# How many complex roots does 6x^4+x^3-5=0 have?

Jul 15, 2015

$6 {x}^{4} + {x}^{3} - 5 = 0$ has 2 complex roots
$\textcolor{w h i t e}{\text{XXXX}}$...but I hope someone has a better argument for this than what I've attempted here.

#### Explanation:

$6 {x}^{4} + {x}^{3} - 5 = \left(x + 1\right) \left(6 {x}^{3} - 5 {x}^{2} + 5 x - 5\right)$
So
$\textcolor{w h i t e}{\text{XXXX}}$$6 {x}^{4} + {x}^{3} - 5 = 0$
has, at least 1 Real root ($x = - 1$)

The remaining factor equation: $6 {x}^{3} - 5 {x}^{2} + 5 x - 5 = 0$

• has no (apparent) discontinuities
• approaches $- \infty$ as $x$ decreases
• approaches $+ \infty$ as $x$ increases

and therefore most cross the X-axis at some point
$\Rightarrow$ there is at least 1 more Real root
$\textcolor{w h i t e}{\text{XXXX}}$$\textcolor{w h i t e}{\text{XXXX}}$graphing would seem to indicate a value between $\left(0 , 1\right)$
$\textcolor{w h i t e}{\text{XXXX}}$$\textcolor{w h i t e}{\text{XXXX}}$but without attempting a messy factoring....

An polynomial equation with highest variable exponent of 4 may have 4 roots (some may disappear if two roots occur at the same value).

We have established that 2 of the roots are Real.

And the question is whether the remaining 2 are Real or Complex.

Taking the derivative of $6 {x}^{3} - 5 {x}^{2} + 5 x - 5$ in order to establish points of inflection, gives us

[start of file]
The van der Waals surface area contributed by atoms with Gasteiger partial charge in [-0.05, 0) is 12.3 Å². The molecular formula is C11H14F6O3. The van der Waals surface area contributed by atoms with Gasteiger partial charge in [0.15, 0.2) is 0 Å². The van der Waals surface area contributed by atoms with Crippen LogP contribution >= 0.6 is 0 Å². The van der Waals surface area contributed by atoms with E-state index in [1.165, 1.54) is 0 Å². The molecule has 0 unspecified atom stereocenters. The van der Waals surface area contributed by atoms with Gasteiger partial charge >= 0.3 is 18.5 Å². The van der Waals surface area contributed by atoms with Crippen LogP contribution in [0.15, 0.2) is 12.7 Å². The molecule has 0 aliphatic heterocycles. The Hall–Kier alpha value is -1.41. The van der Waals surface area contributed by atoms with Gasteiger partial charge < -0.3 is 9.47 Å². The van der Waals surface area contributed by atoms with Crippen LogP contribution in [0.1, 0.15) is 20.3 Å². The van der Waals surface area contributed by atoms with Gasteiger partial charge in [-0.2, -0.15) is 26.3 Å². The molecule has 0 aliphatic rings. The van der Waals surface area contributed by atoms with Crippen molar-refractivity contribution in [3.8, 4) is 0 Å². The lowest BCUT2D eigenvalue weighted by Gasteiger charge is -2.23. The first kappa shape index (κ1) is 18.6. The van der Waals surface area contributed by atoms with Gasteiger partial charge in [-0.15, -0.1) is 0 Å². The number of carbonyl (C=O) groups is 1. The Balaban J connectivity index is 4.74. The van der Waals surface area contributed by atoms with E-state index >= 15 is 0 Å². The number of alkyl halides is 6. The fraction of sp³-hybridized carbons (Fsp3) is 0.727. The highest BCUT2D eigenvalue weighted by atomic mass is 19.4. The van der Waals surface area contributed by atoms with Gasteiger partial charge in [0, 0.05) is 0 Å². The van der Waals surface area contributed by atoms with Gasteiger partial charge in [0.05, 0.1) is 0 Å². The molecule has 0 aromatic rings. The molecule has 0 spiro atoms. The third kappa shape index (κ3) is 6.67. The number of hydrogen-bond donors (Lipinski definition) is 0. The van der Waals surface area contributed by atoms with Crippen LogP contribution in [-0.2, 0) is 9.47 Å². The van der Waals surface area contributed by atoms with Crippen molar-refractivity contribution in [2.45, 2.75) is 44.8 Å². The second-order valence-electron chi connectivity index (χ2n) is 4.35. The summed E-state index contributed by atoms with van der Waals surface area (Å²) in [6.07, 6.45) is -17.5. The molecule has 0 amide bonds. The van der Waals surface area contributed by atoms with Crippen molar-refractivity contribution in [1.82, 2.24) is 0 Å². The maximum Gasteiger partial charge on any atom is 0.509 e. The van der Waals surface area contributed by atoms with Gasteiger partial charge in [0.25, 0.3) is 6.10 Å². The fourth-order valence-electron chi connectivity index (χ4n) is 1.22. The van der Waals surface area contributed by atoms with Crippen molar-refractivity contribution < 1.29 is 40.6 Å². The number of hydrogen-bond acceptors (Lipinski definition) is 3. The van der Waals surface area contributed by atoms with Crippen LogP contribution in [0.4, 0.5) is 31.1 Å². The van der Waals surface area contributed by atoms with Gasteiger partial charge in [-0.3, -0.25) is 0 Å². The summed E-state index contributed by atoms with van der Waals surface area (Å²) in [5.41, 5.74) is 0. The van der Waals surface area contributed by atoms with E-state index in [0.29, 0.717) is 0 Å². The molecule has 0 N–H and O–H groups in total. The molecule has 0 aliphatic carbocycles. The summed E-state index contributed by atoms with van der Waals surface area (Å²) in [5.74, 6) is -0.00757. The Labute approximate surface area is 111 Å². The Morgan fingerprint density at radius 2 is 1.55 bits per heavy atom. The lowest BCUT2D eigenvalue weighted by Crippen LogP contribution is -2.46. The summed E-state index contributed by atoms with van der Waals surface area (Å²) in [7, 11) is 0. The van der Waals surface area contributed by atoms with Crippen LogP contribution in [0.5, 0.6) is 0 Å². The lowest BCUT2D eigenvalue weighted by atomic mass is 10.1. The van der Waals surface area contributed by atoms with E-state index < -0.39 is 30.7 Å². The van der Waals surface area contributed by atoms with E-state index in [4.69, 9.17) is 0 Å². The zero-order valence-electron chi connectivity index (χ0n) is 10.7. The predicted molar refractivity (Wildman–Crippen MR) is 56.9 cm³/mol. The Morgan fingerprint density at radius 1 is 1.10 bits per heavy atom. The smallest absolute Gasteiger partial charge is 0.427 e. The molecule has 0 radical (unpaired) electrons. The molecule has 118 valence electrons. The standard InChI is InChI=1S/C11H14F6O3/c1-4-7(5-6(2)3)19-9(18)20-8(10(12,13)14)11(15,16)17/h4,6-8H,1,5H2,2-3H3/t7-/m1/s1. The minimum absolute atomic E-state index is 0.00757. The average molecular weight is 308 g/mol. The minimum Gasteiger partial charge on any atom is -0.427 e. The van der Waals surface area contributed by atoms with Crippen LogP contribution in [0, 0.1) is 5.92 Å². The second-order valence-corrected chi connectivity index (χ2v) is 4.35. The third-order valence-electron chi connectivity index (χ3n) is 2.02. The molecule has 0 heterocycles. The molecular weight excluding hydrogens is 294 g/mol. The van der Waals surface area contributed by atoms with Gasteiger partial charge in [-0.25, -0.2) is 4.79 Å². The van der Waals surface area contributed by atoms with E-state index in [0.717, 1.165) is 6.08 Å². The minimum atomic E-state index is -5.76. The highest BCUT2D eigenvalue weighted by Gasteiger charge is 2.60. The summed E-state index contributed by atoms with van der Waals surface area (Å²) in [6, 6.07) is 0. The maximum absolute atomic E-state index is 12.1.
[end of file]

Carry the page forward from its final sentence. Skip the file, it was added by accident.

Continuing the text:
$\textcolor{w h i t e}{\text{XXXX}}$$18 {x}^{2} - 10 x + 5$
The discriminant of this (using the quadratic formula) indicates that there are no Real roots ($\rightarrow$ no Real points of inflection)
and since there are no points of inflection,
$\textcolor{w h i t e}{\text{XXXX}}$$6 {x}^{3} - 5 {x}^{2} + 5 x - 5$
is a continuously increasing function which (therefore) only cross the X-axis at one point.

Therefore, there must be 2 Complex roots.

Jan 29, 2016

$2$

#### Explanation:

Factoring won't work very well, but the graph of a function is a great indicator of its types of roots.

Since this is a quartic equation (it has degree $4$), we know it will have $4$ total roots.

Real roots occur when the graph of the function crosses the $x$ axis.

The function's graph is:

graph{6x^4+x^3-5 [-4, 4, -6.33, 6.33]}

Here, we can see the two real roots at $x = - 1$ and $x \approx 0.916$.

Since there are only two real roots, the other two must be complex roots. Note that this makes mathematical sense since complex roots will always come in pairs in polynomials with real coefficients such as this.